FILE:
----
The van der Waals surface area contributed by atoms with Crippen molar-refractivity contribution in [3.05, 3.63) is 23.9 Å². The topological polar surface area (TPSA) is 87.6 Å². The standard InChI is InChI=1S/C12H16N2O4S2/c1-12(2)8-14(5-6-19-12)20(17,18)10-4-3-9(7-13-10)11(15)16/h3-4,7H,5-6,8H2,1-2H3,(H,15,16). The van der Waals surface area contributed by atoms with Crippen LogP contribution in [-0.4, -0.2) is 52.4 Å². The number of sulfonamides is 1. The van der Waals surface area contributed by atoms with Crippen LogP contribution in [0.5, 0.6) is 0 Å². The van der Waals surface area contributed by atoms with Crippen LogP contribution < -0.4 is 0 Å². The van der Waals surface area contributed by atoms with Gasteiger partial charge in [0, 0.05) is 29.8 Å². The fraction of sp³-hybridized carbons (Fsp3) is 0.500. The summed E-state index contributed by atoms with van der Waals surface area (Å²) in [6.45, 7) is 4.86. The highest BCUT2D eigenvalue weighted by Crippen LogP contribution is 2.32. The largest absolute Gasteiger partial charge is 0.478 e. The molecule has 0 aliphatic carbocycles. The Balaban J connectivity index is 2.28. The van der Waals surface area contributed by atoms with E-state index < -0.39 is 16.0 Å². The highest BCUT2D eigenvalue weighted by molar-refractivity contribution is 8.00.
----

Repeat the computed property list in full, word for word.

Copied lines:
The van der Waals surface area contributed by atoms with Crippen molar-refractivity contribution in [3.05, 3.63) is 23.9 Å². The topological polar surface area (TPSA) is 87.6 Å². The standard InChI is InChI=1S/C12H16N2O4S2/c1-12(2)8-14(5-6-19-12)20(17,18)10-4-3-9(7-13-10)11(15)16/h3-4,7H,5-6,8H2,1-2H3,(H,15,16). The van der Waals surface area contributed by atoms with Crippen LogP contribution in [-0.4, -0.2) is 52.4 Å². The number of sulfonamides is 1. The van der Waals surface area contributed by atoms with Crippen LogP contribution in [0.5, 0.6) is 0 Å². The van der Waals surface area contributed by atoms with Crippen LogP contribution < -0.4 is 0 Å². The van der Waals surface area contributed by atoms with Gasteiger partial charge in [0, 0.05) is 29.8 Å². The fraction of sp³-hybridized carbons (Fsp3) is 0.500. The summed E-state index contributed by atoms with van der Waals surface area (Å²) in [6.45, 7) is 4.86. The highest BCUT2D eigenvalue weighted by Crippen LogP contribution is 2.32. The largest absolute Gasteiger partial charge is 0.478 e. The molecule has 0 aliphatic carbocycles. The Balaban J connectivity index is 2.28. The van der Waals surface area contributed by atoms with E-state index < -0.39 is 16.0 Å². The highest BCUT2D eigenvalue weighted by molar-refractivity contribution is 8.00.